Base Stabilization

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Base Stabilization is a process that uniformly mixes and incorporates stabilizing agents into an aggregate base material to produce a stabilized layer, increasing the structural integrity or quailty of the base layer. Base stabilization can be used in new construction or reconstruction. Mixing of the stabilizing agent with base material can take place at a central location or in-place. When mixed at a central location, a pugmill mixer is typically used to mix the stabilizing agent with the base material and then the material is hauled to the site where it is placed and compacted. With in-place operations, new aggregate can be spread on an existing subgrade and the stabilizing agent added and mixed in-place, similar to FDR. With reconstruction, any existing materials above the base layer are removed and the base layer stabilized in-place similar to FDR.

From civil & geotechnical engineers, to supplier and contractor, a qualified competent team is critical to success of the project 


Equipment Variations


  • Central Plant Base Stabilization: New or in-place aggregates are imported to a central location and stockpiled for future use. The materials are mixed in a pugmill mixer. The pugmill mixer has an aggregate feed conveyor belt with a belt scale linked to a computerized liquid stabilizing agent, water and additive system that accurately meters the materials into the pugmill based on the weight of the aggregate. Dry stabilizing agents are typically transferred via silo augers or separate transfer devices tied to the belt scale. The aggregate is processed and hauled to the site for placement and compaction
  • Onsite Base Stabilization (New Construction): Aggregates are hauled to the site and placed on a prepared subgrade. Stabilizing agent is added and the materials are mixed and compacted on the prepared subgrade
  • Reconstruction: RAP is milled from the existing pavement and hauled to a processing site. The exposed aggregate base is then mixed with a stabilizing agent and compacted


The equipment used to perform Base Stabilization will vary from contractor to contractor, but no matter how configured, the equipment performs the same general steps. The equipment requirements for Base Stabilization depend on the specifics of the project but generally consists some or all of the following:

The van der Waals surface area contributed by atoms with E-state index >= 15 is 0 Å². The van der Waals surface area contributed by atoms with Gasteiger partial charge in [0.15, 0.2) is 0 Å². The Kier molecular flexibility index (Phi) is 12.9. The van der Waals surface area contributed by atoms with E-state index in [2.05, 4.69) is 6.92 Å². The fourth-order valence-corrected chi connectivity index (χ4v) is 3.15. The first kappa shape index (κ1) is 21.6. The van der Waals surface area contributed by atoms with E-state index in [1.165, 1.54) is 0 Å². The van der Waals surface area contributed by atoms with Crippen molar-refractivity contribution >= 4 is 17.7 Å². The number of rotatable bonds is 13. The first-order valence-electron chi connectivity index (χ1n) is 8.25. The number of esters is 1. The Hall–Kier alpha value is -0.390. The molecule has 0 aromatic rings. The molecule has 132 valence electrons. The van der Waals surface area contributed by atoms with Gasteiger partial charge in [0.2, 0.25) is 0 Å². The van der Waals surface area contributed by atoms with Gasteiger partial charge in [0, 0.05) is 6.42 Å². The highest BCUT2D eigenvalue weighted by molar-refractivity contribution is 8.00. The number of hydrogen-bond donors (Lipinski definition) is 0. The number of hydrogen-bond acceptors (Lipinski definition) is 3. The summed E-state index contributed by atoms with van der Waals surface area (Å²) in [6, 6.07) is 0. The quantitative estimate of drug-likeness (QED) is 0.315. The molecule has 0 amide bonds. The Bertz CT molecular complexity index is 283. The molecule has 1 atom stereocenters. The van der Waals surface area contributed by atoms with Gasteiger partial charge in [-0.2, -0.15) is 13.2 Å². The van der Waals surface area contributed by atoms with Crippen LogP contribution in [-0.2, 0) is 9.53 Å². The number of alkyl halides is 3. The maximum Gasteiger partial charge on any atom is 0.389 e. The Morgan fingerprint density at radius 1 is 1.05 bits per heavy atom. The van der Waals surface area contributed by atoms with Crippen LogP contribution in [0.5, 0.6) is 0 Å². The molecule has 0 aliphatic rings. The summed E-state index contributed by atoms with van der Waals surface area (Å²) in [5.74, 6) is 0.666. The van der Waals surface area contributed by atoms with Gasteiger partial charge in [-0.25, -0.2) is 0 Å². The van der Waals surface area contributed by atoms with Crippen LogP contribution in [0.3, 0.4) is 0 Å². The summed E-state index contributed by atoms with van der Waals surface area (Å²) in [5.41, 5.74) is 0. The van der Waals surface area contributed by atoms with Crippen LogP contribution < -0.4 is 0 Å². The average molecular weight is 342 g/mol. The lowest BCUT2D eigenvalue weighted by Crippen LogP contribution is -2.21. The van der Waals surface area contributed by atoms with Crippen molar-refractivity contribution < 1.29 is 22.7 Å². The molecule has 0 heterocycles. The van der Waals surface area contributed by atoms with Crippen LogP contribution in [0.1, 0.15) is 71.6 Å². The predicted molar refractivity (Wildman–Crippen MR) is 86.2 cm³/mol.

• Modern, high horsepower self-propelled reclaimer
  • Pugmill mixer for central plant applications
  • End or Bottom dump haul trucks
  • Calibrated bulk spreader for dry stabilizing agents
  • Mixer and tanker for slurry application of stabilizing agents
  • Emulsion or hot asphalt tankers for bituminous stabilization
  • Computerized emulsified asphalt or foamed asphalt injection system on the reclaimer
  • Motor grader
  • Water truck with spray bar 
  • One or more compactors (pneumatic-tired, pad foot and/or double drum vibratory rollers)


Material Variations

Base Stabilization with Cement

Chemical Stabilization is achieved with the addition of cement (portland or hydraulic), lime (hydrated or quicklime), self-cementing class C fly ash, class F fly ash (when used in combination with other additives), cement kiln dust (CKD), lime kiln dust (LKD), calcium chloride, magnesium chloride or proprietary products to the pulverized materials.


Bituminous Base Stabilization

Bituminous Stabilization is accomplished with the addition of emulsified asphalt or foamed (expanded) asphalt to the pulverized materials.

Common Combinations

Base Stabilization + Single or Double Chip Seal: A surface course is required over base stabilized sections and where the pavement structure is sufficient to carry the anticipated loads, chip seals are very economical.

Base Stabilization + Micro or Slurry Surfacing: Where the reclaimed pavement structure is sufficient to carry the anticipated loads micro or slurry surfacing are additional economical surfacing options. 

Base Stabilization + Asphalt Surface: To increase the structural capacity of the pavement structure, an asphalt mix can be placed over the stabilized base layer. 

Base Stabilization + Cold Mix Surface: For low volume pavement applications, a cold asphalt mix or CCPR asphalt mix can be placed over the stabilized base layer. A seal coat may be required to prevent moisture infiltration.

Base Stabilization + Concrete Surface: A stabilized base layer can be used as a non eroding base in a rigid pavement structure.